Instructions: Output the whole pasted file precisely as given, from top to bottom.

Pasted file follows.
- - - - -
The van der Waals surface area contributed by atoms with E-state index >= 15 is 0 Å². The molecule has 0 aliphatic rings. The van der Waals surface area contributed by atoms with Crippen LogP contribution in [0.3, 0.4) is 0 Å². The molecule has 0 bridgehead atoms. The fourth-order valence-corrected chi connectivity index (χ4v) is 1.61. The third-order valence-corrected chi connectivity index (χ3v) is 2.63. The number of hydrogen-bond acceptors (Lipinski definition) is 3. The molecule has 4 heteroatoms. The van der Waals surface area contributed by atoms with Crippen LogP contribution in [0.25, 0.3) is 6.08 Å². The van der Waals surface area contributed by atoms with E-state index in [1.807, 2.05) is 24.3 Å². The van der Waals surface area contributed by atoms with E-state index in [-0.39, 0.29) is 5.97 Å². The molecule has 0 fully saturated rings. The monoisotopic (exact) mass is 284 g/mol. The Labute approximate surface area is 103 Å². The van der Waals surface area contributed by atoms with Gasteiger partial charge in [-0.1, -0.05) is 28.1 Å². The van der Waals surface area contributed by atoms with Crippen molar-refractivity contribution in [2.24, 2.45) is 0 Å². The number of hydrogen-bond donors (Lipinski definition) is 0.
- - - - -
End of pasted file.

The van der Waals surface area contributed by atoms with E-state index >= 15 is 0 Å². The molecule has 0 aliphatic rings. The van der Waals surface area contributed by atoms with Crippen LogP contribution in [0.3, 0.4) is 0 Å². The molecule has 0 bridgehead atoms. The fourth-order valence-corrected chi connectivity index (χ4v) is 1.61. The third-order valence-corrected chi connectivity index (χ3v) is 2.63. The number of hydrogen-bond acceptors (Lipinski definition) is 3. The molecule has 4 heteroatoms. The van der Waals surface area contributed by atoms with Crippen LogP contribution in [0.25, 0.3) is 6.08 Å². The van der Waals surface area contributed by atoms with E-state index in [1.807, 2.05) is 24.3 Å². The van der Waals surface area contributed by atoms with E-state index in [-0.39, 0.29) is 5.97 Å². The molecule has 0 fully saturated rings. The monoisotopic (exact) mass is 284 g/mol. The Labute approximate surface area is 103 Å². The van der Waals surface area contributed by atoms with Gasteiger partial charge in [-0.1, -0.05) is 28.1 Å². The van der Waals surface area contributed by atoms with Crippen molar-refractivity contribution in [2.24, 2.45) is 0 Å². The number of hydrogen-bond donors (Lipinski definition) is 0.